Welcome to my blog...

Green trees, cool water, a gentle breeze...the perfect place to sit at the feet of the Master and learn. Jesus taught so often on the shoreline, and He's still speaking today.

This is where I share the lessons He teaches me, often during the time I spend on the shores of a local lake. I don't have all the answers...and some days I don't have any. But I go here when I need to draw near to Him in a tangible way. Come with me...

Saturday, December 29, 2012

Early Morning Encounter

I crawled into bed at 2:30 in the morning.  After a long weekend of  four Christmas presentations at church, doing almost all my Christmas shopping in one day and baking the 5th round of cookies in 3 weeks, I was dead-dog tired.  I had the next 3 days off and was looking forward to sleeping in on Christmas Eve day.

 Until the urgent ringing of the doorbell ripped me out of a sound sleep.

It was still dark in my bedroom and in my sleep-induced haze I struggled to focus on the clock.  5:25 am.  What on earth?  The doorbell continued.  Someone was trying hard to get my attention.

Thoughts raced through my mind...did someone hit my car and want to alert me?  Was the house on fire?  Who could it possibly be and what did they want at this ungodly hour?!!

I ran down the stairs, my heart beating hard...no smoke...no fire...so far so good...but in my stupor I had to think hard to act responsibly once I got to the door.  "DON'T OPEN IT!  Look out the window" I silently instructed myself.

There was a man pacing on the porch.  He was small in stature...maybe 5'6"...slight build...with a beard.  He wore a sweatshirt, jeans and hat - but no gloves or coat.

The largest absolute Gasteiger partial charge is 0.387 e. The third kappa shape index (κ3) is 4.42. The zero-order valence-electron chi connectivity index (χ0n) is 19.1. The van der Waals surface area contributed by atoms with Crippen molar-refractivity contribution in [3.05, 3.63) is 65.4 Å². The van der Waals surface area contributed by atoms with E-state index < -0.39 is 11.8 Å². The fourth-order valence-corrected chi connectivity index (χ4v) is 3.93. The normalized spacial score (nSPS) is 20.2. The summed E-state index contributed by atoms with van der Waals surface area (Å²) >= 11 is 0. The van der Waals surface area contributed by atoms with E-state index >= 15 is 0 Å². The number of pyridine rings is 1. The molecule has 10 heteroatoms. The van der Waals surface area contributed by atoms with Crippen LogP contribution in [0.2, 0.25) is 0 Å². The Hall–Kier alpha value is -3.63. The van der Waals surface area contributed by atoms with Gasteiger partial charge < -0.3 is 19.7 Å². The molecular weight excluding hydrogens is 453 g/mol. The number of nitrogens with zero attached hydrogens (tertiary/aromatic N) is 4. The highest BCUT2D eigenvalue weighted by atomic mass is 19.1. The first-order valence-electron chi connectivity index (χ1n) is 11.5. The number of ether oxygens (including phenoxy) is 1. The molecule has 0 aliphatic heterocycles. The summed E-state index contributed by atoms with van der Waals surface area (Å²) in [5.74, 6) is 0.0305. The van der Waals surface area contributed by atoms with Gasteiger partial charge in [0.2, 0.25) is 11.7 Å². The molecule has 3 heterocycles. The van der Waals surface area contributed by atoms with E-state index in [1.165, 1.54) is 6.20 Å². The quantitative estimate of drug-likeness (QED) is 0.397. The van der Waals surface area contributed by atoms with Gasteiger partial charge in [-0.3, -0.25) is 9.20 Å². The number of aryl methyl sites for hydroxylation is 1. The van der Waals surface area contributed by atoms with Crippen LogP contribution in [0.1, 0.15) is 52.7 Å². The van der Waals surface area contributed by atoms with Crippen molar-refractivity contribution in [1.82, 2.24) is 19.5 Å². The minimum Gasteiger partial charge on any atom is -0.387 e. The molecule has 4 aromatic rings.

"What do you want sir?" I yelled through the door.

"Ambulance" he said in broken English.  "Call an ambulance" and he put his hand on his lower back in pain.

I ran back up to my bedroom and grabbed my cell, my fingers shaking as I punched in 9-1-1.

"Where is your emergency?" answered the voice.

"On my front porch.  There's a man I don't know on my porch who says he needs an ambulance.  I'm a little freaked out."  By this time, I'd made it back to the door and could see the stranger still pacing on my porch.

"We'll send a police officer and an ambulance."

Once again, I yelled through the front door..."I called for an ambulance!"  "God bless you" was the reply.

It was bitter cold outside...there was frost on the cars.  I knew my unexpected visitor had to be freezing, but letting him inside wasn't an option.  Then I remembered a man's coat hanging in the hall closet.  I'm not really sure where it came from, but it was like new and my son never wore it.  I took it off the hanger and went back to the front door to see an officer had arrived.